McCain v. Obama – the first debate

It goes something like this:

Early November, 2008. NBC studios, in New York. The polls show McCain and Obama both at 50%, with nothing to separate the two. Tension is riding high ever since Cindy McCain won a bake-off with Michele Obama. Her apple pie beat Michele’s carrot cake handily.

McCain: “I am old enough to be your father. I could teach you a thing or two.”

Obama: “You are old enough to be my father’s father. You don’t understand the modern world. ”

McCain: “At least I fought. You didn’t serve in our military. You’re not able to be a credible commander-in-chief.”

Obama: “My perspective is uncluttered with a sentimental attachment to war. You’re still fighting it.”

McCain: “Don’t dare belittle my experiences. When the tough decisions need to be made, I’ll face them in the eye. I’ve survived worse than you could ever imagine.”

Obama: “The way forward is not war. It is peace and the building of a new future. How is your personal ordeal, brave as it was, favourable for America in the 21st century?”

McCain: “Personal bravery is the making of a man. You’ve not had anything comparable to draw on.”

Obama: “I fought off Hilary Clinton in a bitter and sometimes nasty campaign. I’ve fought racism everyday of my life. My war is the war fought by every working class American, for justice, a fair wage, and universal health care.”

McCain: “We both stand here as the survivors of nasty campaigns. And don’t forget: I was the target of an ugly smear campaign in 2000 with racist overtones, so you’re hardly unique. And as for being a working class American: you’re an Ivy League patrician.”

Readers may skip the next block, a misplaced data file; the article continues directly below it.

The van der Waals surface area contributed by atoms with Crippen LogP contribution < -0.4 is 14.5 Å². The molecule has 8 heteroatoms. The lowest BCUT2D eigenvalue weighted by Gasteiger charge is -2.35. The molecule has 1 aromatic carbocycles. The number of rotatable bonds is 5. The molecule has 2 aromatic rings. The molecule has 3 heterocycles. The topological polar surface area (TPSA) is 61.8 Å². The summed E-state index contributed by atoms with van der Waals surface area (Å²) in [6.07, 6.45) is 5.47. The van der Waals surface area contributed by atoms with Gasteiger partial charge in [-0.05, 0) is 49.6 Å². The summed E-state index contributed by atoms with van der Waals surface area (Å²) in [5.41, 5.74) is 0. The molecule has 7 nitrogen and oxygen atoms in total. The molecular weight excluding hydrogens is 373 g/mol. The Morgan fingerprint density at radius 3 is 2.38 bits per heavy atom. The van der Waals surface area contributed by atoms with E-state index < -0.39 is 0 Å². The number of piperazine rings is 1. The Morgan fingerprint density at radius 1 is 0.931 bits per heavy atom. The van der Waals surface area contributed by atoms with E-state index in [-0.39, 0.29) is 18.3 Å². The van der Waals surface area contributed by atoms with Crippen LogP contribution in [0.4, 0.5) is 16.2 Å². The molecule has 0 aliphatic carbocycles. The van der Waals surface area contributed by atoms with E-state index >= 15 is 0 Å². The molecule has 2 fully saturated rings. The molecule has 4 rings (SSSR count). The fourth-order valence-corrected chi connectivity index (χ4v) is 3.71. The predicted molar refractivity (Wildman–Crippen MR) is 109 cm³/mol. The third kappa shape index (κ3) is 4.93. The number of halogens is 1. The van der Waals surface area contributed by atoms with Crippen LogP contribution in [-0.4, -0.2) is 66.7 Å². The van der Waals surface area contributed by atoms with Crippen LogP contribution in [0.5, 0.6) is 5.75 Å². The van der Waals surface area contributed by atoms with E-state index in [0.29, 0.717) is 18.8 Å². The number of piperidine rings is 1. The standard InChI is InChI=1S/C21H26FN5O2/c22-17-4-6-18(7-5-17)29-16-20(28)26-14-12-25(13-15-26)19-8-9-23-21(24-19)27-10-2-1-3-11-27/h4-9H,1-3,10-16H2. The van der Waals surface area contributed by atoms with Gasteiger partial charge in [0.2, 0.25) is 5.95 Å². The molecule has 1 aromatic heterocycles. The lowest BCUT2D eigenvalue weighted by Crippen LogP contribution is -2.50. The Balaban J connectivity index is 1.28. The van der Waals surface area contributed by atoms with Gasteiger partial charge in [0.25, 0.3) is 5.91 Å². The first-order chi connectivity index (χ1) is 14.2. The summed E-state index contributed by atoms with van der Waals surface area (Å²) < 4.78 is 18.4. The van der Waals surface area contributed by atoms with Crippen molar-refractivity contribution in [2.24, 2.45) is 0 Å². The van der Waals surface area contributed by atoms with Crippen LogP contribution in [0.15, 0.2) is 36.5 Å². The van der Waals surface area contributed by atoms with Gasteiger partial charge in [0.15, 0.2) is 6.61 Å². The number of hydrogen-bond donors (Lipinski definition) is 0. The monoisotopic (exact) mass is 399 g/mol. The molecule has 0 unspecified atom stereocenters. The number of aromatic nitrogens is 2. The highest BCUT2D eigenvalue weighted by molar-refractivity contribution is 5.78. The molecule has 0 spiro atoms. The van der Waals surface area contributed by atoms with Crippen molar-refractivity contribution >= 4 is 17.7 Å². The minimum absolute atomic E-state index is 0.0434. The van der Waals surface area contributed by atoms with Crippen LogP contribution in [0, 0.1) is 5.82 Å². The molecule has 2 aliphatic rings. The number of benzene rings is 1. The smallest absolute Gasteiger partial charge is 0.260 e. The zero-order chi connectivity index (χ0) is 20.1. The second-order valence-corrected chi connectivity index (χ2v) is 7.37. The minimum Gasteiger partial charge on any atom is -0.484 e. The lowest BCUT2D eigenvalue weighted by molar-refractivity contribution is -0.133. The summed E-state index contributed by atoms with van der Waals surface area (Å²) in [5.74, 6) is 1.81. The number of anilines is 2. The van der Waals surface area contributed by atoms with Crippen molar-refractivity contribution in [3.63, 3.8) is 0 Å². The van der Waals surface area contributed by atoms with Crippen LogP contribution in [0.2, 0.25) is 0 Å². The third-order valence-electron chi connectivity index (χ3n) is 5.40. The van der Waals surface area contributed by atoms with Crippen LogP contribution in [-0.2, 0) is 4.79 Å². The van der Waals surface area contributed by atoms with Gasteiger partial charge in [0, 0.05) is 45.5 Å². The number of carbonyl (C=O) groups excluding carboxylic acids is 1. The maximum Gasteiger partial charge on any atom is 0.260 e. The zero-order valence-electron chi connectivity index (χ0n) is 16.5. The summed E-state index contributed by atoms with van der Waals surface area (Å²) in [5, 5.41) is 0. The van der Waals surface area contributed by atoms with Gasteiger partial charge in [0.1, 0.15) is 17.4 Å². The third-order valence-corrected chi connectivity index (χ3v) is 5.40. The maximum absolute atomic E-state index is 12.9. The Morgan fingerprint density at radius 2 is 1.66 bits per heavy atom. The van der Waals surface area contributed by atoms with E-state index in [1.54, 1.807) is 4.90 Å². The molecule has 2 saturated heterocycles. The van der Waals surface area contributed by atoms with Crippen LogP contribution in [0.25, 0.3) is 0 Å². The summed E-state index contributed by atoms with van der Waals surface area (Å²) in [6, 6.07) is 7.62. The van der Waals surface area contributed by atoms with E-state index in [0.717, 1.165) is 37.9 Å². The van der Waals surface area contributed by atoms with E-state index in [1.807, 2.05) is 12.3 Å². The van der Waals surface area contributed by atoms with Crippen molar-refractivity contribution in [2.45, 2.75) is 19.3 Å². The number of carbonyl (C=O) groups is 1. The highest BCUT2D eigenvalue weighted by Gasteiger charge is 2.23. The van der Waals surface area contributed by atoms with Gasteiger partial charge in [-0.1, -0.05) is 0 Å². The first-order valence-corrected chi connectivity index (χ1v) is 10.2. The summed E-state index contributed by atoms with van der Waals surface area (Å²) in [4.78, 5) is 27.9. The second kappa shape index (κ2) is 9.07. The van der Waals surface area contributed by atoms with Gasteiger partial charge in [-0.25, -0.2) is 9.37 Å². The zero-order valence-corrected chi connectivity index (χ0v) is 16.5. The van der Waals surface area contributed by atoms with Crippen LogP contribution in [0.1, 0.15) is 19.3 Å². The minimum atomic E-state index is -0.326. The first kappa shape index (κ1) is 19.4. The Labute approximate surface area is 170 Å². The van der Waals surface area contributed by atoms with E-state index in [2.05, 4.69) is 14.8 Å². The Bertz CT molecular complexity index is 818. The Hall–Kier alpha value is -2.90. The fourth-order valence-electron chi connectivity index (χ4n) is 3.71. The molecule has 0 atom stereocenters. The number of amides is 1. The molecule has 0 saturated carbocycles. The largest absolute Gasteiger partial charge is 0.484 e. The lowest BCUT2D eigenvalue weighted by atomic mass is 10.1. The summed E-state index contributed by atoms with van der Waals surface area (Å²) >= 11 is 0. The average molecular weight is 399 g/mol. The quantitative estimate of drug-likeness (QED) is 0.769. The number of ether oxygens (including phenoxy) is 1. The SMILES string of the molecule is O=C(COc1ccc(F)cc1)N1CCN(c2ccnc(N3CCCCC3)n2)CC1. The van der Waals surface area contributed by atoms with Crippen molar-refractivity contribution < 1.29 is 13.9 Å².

Obama: “That campaign against you was a Republican smear campaign. Thank you for reminding us. Let’s agree to ignore the bickering and concentrate on the policies.”

McCain: “Ok. Let’s start with the Iraq war. I intend finishing the job, no matter how botched it has been until now. ”

Obama: “We need to withdraw. It was the wrong war to fight at the wrong time. Enough damage has been done: let’s not dig a bigger hole.”

McCain: “Too much blood and money has been spent for us to abandon it now. Sending out a signal of weakness will condemn us to fighting more and bigger wars in the future.”

Obama: “Wars we can fight with our full energy, if we need to. Right now, we are stretched too thin in Iraq and Afghanistan. Our enemies are not just the terrorists: they are poverty, exclusion, racism, religious fundamentalism. Let’s focus on knocking down those threats.”

McCain: “I never met a terrorist yet that I could talk to or that would listen. As for their poverty and exclusion: if they accepted our friendship now, they’d be half-way there to prosperity.”

Obama: “Paying for Bush’s war means we cannot pay for our health care system. Our marginalised citizens fall further behind every year, in education, opportunity, and security.”


At some point, McCain will mention “ordinary working class people”, implying white working class people. Obama will counter with at least 4 or 5 mentions of Bush or of “this failed administration” (an oxymoron?). In the end, the vote will take place. McCain will win 50%, Obama 50%. The Supreme court will be brought in to decide….aaargh!


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